If you need the access information, please contact Liesl or Katie.

 

WXXI has also made some great resources available for grades 3-7 about Martin Luther King Jr, just in time to celebrate his national annual holiday. These include a five minute video aligned to History and Civics standards, and a Lesson Plan. These are available in Spanish and are housed on PBS Learning Media, which is free for New York Educators.

Take advantage of these valuable resources today!

Social Media for your School Library

A few years ago I was able to attend the ISTE National Conference in Philadelphia. One thing I found impressive was that they included Twitter Handles on the name badges. National Conferences are largely valuable for the networking opportunities they provide. What a great way for educators to continue that networking and expand their current professional learning community!

It got me thinking about the librarians in our region, and how many of them have a Facebook page or Twitter handle for their school libraries. Educators are sometimes skeptical when it comes to social media, and I get it. You don’t really want your students to see what you get up to on the weekends. However, having a social media account is a really great idea for your school library, and yes, that even means elementary schools.

What better way to showcase the great programming happening in your library? Need more students to join library club? Tweet about it! If you have older students, you can use this as a platform for teaching them responsible ways to use social media. By having students help you create your library “brand”, they will understand how social media can affect their own digital identities.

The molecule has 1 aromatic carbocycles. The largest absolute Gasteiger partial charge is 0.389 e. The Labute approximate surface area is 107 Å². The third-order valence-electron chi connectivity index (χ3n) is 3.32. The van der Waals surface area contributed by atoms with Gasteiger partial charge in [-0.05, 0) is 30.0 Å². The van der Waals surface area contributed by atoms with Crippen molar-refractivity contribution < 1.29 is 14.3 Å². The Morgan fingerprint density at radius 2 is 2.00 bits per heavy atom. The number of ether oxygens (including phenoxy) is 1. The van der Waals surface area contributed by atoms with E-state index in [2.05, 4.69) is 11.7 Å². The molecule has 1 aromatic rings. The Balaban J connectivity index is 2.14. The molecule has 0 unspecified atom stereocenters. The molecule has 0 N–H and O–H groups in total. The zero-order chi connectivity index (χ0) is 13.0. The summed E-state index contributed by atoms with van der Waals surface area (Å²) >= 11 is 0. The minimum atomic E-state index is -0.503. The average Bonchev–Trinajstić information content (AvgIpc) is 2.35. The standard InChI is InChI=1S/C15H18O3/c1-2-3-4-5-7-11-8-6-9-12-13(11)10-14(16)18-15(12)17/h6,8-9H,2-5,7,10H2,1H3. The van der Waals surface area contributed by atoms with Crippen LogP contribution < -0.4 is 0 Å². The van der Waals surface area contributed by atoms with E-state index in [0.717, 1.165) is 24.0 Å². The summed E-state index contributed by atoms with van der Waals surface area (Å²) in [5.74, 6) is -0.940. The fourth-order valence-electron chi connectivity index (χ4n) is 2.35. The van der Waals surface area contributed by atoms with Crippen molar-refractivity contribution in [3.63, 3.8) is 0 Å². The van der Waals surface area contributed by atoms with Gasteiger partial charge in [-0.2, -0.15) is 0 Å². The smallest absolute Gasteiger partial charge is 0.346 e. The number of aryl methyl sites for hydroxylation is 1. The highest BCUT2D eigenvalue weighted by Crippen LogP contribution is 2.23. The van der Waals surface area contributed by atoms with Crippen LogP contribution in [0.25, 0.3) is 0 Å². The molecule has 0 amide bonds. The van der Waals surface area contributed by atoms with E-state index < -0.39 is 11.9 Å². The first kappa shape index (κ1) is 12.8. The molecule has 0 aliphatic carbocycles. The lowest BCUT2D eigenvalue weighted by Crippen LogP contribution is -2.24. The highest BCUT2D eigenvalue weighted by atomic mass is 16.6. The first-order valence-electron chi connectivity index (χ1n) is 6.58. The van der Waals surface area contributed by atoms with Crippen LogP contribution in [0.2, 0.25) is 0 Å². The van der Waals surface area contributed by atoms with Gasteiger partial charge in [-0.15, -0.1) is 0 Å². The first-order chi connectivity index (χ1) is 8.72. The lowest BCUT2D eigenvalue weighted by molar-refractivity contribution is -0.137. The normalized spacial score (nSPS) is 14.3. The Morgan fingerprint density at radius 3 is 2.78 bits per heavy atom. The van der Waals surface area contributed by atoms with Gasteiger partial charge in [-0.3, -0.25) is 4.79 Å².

In her Scholastic Edublog article, Tamiko Brown (2017 School Librarian of the Year by SLJ and Scholastic) lays out 5 Reasons School Librarians Should Use Social Media.

Laura Fleming for Edutopia writes about The Power of a School Library Hashtag.

This website from the New Zealand National Library, Social media and the school library, explains how social media can help you find new ways to support reading, inquiry and digital literacy. It will also show your school community that you welcome student involvement. This last link is a great resource because it includes guidelines and strategies for social media use, as well as a guide to different platforms, and examples of school libraries that use social media.

See you @M1Bsls

 

SLJ Middle Grade Magic Free Virtual Event

Complimentary Registration is now open for School Library Journal’s FREE Virtual Event: Middle Grade Magic.

This is a day-long celebration and exploration of one of the burgeoning and most important areas of publishing for young readers: literature for children ages eight through 12 – and beyond! Attendees will get a behind-the-scenes glimpse at some of the most anticipated new titles, hear from celebrated authors, and – for the first time this year – attend librarian-led sessions on services and programming for middle graders. Attendees will also have the opportunity to check out the virtual exhibit hall, chat directly with authors, download educational resources, and receive prizes and giveaways.